While in college, I had the good fortune to have a professor who taught a class that I was required to take. It was economics and I knew absolutely nothing about it, but once I began reading the required textbook, Paul Samuelson's "Economics," I found something I really enjoyed. I wasn't, however, destined to be an economist because it just didn't fit into my plan, but I always retained an admiration for Samuelson and that professor who was a consultant to major cities in the United States. These classes, taken quite some time ago, must have set off a small ember of interest that refused to die.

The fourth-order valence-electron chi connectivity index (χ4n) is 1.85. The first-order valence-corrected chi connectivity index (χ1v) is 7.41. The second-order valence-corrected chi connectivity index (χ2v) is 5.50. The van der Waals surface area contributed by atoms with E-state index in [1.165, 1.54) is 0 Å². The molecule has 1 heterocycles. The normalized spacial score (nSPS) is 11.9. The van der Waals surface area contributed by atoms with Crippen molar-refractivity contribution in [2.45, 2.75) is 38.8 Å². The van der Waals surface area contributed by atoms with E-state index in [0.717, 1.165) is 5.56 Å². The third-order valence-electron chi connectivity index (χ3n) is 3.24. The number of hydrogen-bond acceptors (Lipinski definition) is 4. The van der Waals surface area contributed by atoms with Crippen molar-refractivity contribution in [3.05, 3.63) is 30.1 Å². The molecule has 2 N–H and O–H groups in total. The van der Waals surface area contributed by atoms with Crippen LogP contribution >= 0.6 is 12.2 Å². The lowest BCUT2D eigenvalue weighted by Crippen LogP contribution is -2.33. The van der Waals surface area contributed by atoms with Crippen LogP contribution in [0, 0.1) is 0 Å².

I remember reading a biography on Alan Greenspan because economics still did interest me. But, after finishing the book, I didn't hold the former Chairman of the Federal Reserve in much regard. He knew how to count nails and wallboard and heaven knows what other types of building materials in order to formulate his assessment of how the GNP was growing. But there was more that troubled me about this many of such power. I was surprised that his doctorate is an honorary one because he never completed a doctoral dissertation. How committed could he be if he didn't bother to do that?